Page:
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Adam Petty’s legacy lives on

KANSAS CITY, Mo. (BP)–When 19-year-old NASCAR driver Adam Petty died after spinning out and hitting a wall during practice at the New Hampshire International Speedway in 2000, he died with a dream. He wanted to build a camp in his home state of North Carolina for children with chronic medical conditions or serious illnesses.

He had no idea when he climbed in his car that day that his dream was closer to being realized than he could have imagined.

In honor of their son and his dream, Kyle and Pattie Petty opened the Victory Junction Gang camp in Randleman, N.C. in 2004. The NASCAR-themed camp brings in groups of children ranging in age from 6 to 16 from 24 different disease groups at no cost — including travel to and from the camp — and provides activities specifically suited for them.

“The camp was built with these kids in mind,” said Mike Lepore, president of the new Victory Junction Gang camp scheduled to be built in Kansas City, Kan. “It was built in an inclusive way — a medically safe and sound way — so that even a child with cerebral palsy can go up a 60-foot climbing tower. We have a structure and can get the children up to the top and they can ride a zip line. They can ride a horse. They can play miniature golf. They can bowl.

“We see many children with cerebral palsy, multiple sclerosis and other physical handicaps that severely and dramatically affect their mobility. But building the camp with that in mind, we were able to build it in such a way that they can participate in everything. But if for any reason, any of our campers cannot do a certain activity, then nobody does it that week. We have enough activities that we can schedule around it. We want them to feel special and we want them to feel nothing but joy.”

Since the initial camp opened in North Carolina, it has served just under 10,000 children from 47 states and three countries. The camp became so popular that some children had to be turned away. That didn’t sit well with the Pettys, so they expanded Adam’s dream.

In September, they announced plans to build the second camp, to be open by 2010 and fully operational by 2011. They chose Kansas City for numerous reasons — one of which was based on the fact that Adam’s dream was birthed there. Adam was sponsored by Sprint, which has its operational headquarters in Kansas City, so whenever he was in town, he visited children in local hospitals.

The Victory Junction Gang camp offers specific weeks matching up children with the same or similar diseases. It allows the campers to see that they are not alone. The staff brings in disease-specific medical volunteers who know and understand the plight of the campers. The camp schedule is designed so that campers stay by themselves during some portions of the year, and their families stay with them during other portions.

Lepore said parents like to congregate in the worship center at the camp — which is fitting since Kyle and Pattie are known throughout the racing world for their faith in Christ.

The parents gather “to share fellowship, to pray and to talk with each other — to share experiences and provide support,” Lepore said. “Pattie Petty has often said, ‘Camp is a God thing.’ Losing Adam Petty was a tragedy and they didn’t understand it just like any parent or anyone who loses a loved one suddenly and unexpectedly doesn’t understand it. But now, while they have lost their dear son Adam, they feel like they have gained more than 5,000 children whose lives they have touched and provided hope for.”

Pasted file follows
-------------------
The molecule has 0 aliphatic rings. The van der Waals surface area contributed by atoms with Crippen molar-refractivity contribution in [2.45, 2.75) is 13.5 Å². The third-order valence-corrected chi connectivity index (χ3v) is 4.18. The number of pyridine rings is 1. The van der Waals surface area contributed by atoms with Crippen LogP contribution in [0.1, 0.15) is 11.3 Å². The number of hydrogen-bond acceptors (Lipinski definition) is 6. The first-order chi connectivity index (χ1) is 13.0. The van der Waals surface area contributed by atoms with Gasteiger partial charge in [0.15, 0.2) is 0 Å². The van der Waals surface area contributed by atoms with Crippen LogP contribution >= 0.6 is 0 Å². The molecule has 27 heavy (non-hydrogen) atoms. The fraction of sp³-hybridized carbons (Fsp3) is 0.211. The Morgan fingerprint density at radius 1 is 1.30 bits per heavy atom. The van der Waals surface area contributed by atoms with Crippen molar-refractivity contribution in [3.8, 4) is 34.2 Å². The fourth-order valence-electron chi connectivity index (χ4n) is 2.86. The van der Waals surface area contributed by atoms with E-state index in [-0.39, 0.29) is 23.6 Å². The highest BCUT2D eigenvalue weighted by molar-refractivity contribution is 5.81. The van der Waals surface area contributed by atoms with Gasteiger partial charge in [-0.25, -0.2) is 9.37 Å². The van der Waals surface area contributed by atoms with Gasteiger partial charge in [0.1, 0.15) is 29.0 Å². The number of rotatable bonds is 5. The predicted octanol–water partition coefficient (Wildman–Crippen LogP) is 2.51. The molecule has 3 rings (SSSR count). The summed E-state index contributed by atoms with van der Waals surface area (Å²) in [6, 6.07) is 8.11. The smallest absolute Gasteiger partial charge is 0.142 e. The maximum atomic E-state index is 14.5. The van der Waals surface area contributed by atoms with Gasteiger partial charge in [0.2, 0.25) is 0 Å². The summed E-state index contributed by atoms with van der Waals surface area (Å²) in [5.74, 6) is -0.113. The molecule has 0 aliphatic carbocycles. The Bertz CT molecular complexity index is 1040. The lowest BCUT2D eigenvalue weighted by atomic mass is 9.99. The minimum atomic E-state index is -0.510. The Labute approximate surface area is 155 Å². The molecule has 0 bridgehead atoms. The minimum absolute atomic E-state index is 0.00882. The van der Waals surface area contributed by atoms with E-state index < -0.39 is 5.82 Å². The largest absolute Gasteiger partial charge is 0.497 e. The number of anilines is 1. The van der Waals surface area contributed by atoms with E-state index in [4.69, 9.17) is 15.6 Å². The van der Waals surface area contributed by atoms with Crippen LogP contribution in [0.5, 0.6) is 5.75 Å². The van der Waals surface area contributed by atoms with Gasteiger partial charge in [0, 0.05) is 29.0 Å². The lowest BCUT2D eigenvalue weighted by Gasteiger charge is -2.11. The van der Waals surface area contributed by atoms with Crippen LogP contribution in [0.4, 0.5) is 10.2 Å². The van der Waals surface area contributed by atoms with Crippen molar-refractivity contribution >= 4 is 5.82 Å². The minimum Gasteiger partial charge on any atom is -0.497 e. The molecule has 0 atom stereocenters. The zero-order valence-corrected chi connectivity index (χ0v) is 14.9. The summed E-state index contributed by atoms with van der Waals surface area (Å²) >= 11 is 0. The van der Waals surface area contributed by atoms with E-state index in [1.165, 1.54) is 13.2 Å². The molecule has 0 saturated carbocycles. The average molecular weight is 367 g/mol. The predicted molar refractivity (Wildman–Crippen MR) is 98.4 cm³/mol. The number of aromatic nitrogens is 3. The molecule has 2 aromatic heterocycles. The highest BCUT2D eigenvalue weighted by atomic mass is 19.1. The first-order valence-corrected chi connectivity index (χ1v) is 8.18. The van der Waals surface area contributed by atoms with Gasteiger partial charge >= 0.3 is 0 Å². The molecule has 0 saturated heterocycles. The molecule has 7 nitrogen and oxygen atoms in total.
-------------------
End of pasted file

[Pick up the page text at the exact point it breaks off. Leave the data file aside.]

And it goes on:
The Petty family is synonymous with NASCAR. In 1959, Lee Petty won the inaugural Dayton 500 and went on to win three NASCAR championships. Lee’s son, Richard Petty, won more races (200) in the Sprint Cup division than anybody else in history and he won seven championships.

Kyle “only” won eight cup races in his career, which is nearing the end, or may already be over. He admits to struggling with not measuring up to previous Petty generations. But he is quoted in the Nov. 13 issue of NASCAR Scene magazine as saying that his perspective changed after Adam died.

“After Adam’s accident, I look at it and think, ‘This [racing] is just what we do. It’s not who we are,'” Petty told the magazine. “Now it’s more about the kids at camp and how people have helped to change lives. There was a time in my life when I would have done anything for a championship trophy or a race win. That time has come and gone.”

Dozens of NASCAR drivers have supported the Victory Junction Gang camp over the years. Kurt Busch and Tony Stewart both have donated $1 million to the cause. Jimmie Johnson and his wife Chandra built a bowling alley for the children — one that allows children with all types of disabilities to bowl using specially designed ramps and bowling balls. Michael Waltrip built a sports center. And many drivers visit the camp.

Busch recently said that when he comes to the camp he forgets about everything else, Lepore recounted. The children have his full attention. He even has let the children change his hair color to blue and give him mohawk.

The goal for the Kansas City camp is to duplicate everything from the North Carolina camp with one exception — the buildings will be connected with walkways due to the cold winter weather. Fundraising for the new camp continues, and Lepore noted that people eventually will be able to get involved as volunteers there.
Lee Warren is a freelance writer in Omaha, Neb. Victory Junction Gang camp is on the Web at www.victoryjunction.org.

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  • Lee Warren